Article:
Potential of Lactic Acid Bacteria Isolated from Dangke and Indonesian Beef as Hypocholesterolaemic Agent

  • H. Burhan Study Program of Animal Production and Technology, Faculty of Animal Science, Graduate School, Bogor Agricultural University
  • S. A. Priyambada Laboratory of Applied Microbiology, International Center for Biotechnology, Osaka University, 2-1 Yamada-oka, Suita, Osaka, Japan
  • E. Taufik Department of Animal Production and Technology, Faculty of Animal Science, Bogor Agricultural University
  • I. I. Arief Department of Animal Production and Technology, Faculty of Animal Science, Bogor Agricultural University
Keywords: lactic acid bacteria, bile salt hydrolase, assimilation, cholesterol, dangke

Abstract

Lactobacillus fermentum strains were successfully isolated from dangke which was a fresh cheese-like product originating from Enrekang, South Sulawesi Province, Indonesia. In addition, Lactobacillus plantarum and Lactobacillus acidophillus were isolated from beef. This study aimed to investigate the ability of those 8 LAB strains from dangke and beef in lowering cholesterol level by using in vitro study. Strain of Lactic acid bacteria used were L. fermentum strains (A323L, B111K, B323K, C113L, C212L), L. plantarum strains (IIA-1A5 and IIA-2C12), and L. acidophillus IIA-2B4. Variables observed were identification of Bile Salt Hydrolase (BSH) gene by Polymerase Chain Reaction (PCR), BSH activity and cholesterol assimilation. Phylogenetic tree indicated homology of L. plantarum IIA-IA5 was 98% to BSH gene of L. plantarum Lp529 with access code of FJ439771 and FJ439775 obtained from GenBank. The results demonstrated that eight strains of LAB isolated from dangke and beef that potentially showed cholesterol-lowering effects were L. fermentum B111K and L. plantarum IIA-1A5. L. fermentum B111K was able to assimilate cholesterol by 4.10% with assimilated cholesterol of 0.13 mg in 1010 cells. In addition, L. plantarum IIA-1A5 had BSH gene and BSH activity, as well as the ability to assimilate cholesterol by 8.10% with assimilated cholesterol of 0.06 mg in 1010 cells. It is concluded that L. fermentum B111K and L. plantarum IIA-1A5 were strains that showed cholesterol-lowering effects.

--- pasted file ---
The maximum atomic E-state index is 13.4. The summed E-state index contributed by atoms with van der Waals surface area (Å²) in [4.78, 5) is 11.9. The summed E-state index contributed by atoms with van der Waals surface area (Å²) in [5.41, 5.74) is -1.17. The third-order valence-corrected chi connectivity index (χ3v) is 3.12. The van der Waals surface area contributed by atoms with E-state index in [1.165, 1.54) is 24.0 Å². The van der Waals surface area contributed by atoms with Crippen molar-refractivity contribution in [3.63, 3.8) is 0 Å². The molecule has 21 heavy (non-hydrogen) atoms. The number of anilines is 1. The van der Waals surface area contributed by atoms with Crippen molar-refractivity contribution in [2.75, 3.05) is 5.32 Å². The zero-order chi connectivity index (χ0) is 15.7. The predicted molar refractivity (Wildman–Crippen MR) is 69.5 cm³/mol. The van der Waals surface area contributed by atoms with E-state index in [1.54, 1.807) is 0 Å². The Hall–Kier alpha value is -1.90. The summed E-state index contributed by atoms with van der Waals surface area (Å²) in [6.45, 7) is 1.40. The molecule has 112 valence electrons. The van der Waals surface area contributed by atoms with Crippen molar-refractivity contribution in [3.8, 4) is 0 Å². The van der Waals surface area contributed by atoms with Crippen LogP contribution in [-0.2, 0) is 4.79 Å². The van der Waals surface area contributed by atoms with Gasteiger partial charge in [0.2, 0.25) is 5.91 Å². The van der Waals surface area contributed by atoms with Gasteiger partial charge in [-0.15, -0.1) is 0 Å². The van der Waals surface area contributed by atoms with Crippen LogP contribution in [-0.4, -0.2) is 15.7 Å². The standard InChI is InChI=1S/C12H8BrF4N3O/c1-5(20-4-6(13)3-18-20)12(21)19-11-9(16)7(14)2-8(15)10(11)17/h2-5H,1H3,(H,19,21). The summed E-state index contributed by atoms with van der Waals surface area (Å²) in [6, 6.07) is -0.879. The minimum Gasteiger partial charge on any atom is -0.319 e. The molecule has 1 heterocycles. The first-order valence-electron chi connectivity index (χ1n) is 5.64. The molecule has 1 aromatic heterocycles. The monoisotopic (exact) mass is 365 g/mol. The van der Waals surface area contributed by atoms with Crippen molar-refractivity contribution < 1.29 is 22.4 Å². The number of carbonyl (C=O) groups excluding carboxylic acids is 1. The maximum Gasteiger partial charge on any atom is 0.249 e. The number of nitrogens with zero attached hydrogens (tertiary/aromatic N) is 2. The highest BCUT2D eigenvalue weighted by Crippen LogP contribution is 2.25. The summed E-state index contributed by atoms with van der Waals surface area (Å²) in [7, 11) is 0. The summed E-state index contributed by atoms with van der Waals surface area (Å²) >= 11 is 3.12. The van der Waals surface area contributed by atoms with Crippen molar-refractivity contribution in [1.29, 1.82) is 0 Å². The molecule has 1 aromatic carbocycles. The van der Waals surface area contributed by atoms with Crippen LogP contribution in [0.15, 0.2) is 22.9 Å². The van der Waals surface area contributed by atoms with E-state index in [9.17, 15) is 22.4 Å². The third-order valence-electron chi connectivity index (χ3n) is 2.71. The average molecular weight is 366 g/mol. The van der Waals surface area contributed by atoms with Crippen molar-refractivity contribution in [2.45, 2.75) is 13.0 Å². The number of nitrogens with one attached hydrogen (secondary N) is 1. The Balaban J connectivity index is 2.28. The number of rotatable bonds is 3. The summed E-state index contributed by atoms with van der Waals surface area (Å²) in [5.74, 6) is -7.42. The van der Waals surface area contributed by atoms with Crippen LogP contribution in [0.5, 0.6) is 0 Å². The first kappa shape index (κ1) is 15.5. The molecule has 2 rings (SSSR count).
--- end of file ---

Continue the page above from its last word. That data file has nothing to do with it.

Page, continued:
Author Biographies

H. Burhan, Study Program of Animal Production and Technology, Faculty of Animal Science, Graduate School, Bogor Agricultural University
Study Program of Animal Production and Technology, Faculty of Animal Science
E. Taufik, Department of Animal Production and Technology, Faculty of Animal Science, Bogor Agricultural University
Departement Program of Animal Production and Technology, Faculty of Animal Science
I. I. Arief, Department of Animal Production and Technology, Faculty of Animal Science, Bogor Agricultural University
Departement Program of Animal Production and Technology, Faculty of Animal Science

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Published
2017-08-22